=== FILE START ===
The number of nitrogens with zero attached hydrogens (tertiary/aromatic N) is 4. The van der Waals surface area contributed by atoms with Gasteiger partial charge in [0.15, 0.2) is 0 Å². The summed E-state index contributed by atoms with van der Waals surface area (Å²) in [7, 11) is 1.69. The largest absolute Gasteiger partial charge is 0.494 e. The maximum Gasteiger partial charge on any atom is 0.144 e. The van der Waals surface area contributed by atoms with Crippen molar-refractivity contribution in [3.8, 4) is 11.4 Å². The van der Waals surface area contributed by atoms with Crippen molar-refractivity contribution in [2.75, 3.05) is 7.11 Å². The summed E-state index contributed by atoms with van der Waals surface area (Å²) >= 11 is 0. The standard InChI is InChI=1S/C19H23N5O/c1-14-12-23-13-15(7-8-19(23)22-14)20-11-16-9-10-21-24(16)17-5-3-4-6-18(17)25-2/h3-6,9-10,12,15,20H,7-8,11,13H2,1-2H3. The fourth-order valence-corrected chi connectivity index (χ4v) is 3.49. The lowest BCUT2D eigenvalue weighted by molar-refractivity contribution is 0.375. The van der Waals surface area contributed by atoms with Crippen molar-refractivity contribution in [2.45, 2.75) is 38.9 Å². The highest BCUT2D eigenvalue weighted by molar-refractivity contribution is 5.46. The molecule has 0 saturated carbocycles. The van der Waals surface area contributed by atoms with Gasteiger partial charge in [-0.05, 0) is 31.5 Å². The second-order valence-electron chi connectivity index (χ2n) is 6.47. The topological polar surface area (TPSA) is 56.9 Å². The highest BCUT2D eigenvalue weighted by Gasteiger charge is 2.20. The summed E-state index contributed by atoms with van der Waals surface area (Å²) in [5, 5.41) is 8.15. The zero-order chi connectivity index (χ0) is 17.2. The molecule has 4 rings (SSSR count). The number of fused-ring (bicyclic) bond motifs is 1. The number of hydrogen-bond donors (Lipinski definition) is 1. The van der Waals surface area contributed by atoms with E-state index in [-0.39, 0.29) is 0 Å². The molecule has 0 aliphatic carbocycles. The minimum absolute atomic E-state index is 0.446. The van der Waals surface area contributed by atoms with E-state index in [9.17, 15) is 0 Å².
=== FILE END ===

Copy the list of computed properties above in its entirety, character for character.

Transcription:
The number of nitrogens with zero attached hydrogens (tertiary/aromatic N) is 4. The van der Waals surface area contributed by atoms with Gasteiger partial charge in [0.15, 0.2) is 0 Å². The summed E-state index contributed by atoms with van der Waals surface area (Å²) in [7, 11) is 1.69. The largest absolute Gasteiger partial charge is 0.494 e. The maximum Gasteiger partial charge on any atom is 0.144 e. The van der Waals surface area contributed by atoms with Crippen molar-refractivity contribution in [3.8, 4) is 11.4 Å². The van der Waals surface area contributed by atoms with Crippen molar-refractivity contribution in [2.75, 3.05) is 7.11 Å². The summed E-state index contributed by atoms with van der Waals surface area (Å²) >= 11 is 0. The standard InChI is InChI=1S/C19H23N5O/c1-14-12-23-13-15(7-8-19(23)22-14)20-11-16-9-10-21-24(16)17-5-3-4-6-18(17)25-2/h3-6,9-10,12,15,20H,7-8,11,13H2,1-2H3. The fourth-order valence-corrected chi connectivity index (χ4v) is 3.49. The lowest BCUT2D eigenvalue weighted by molar-refractivity contribution is 0.375. The van der Waals surface area contributed by atoms with Crippen molar-refractivity contribution in [2.45, 2.75) is 38.9 Å². The highest BCUT2D eigenvalue weighted by molar-refractivity contribution is 5.46. The molecule has 0 saturated carbocycles. The van der Waals surface area contributed by atoms with Gasteiger partial charge in [-0.05, 0) is 31.5 Å². The second-order valence-electron chi connectivity index (χ2n) is 6.47. The topological polar surface area (TPSA) is 56.9 Å². The highest BCUT2D eigenvalue weighted by Gasteiger charge is 2.20. The summed E-state index contributed by atoms with van der Waals surface area (Å²) in [5, 5.41) is 8.15. The zero-order chi connectivity index (χ0) is 17.2. The molecule has 4 rings (SSSR count). The number of fused-ring (bicyclic) bond motifs is 1. The number of hydrogen-bond donors (Lipinski definition) is 1. The van der Waals surface area contributed by atoms with E-state index in [-0.39, 0.29) is 0 Å². The molecule has 0 aliphatic carbocycles. The minimum absolute atomic E-state index is 0.446. The van der Waals surface area contributed by atoms with E-state index in [9.17, 15) is 0 Å².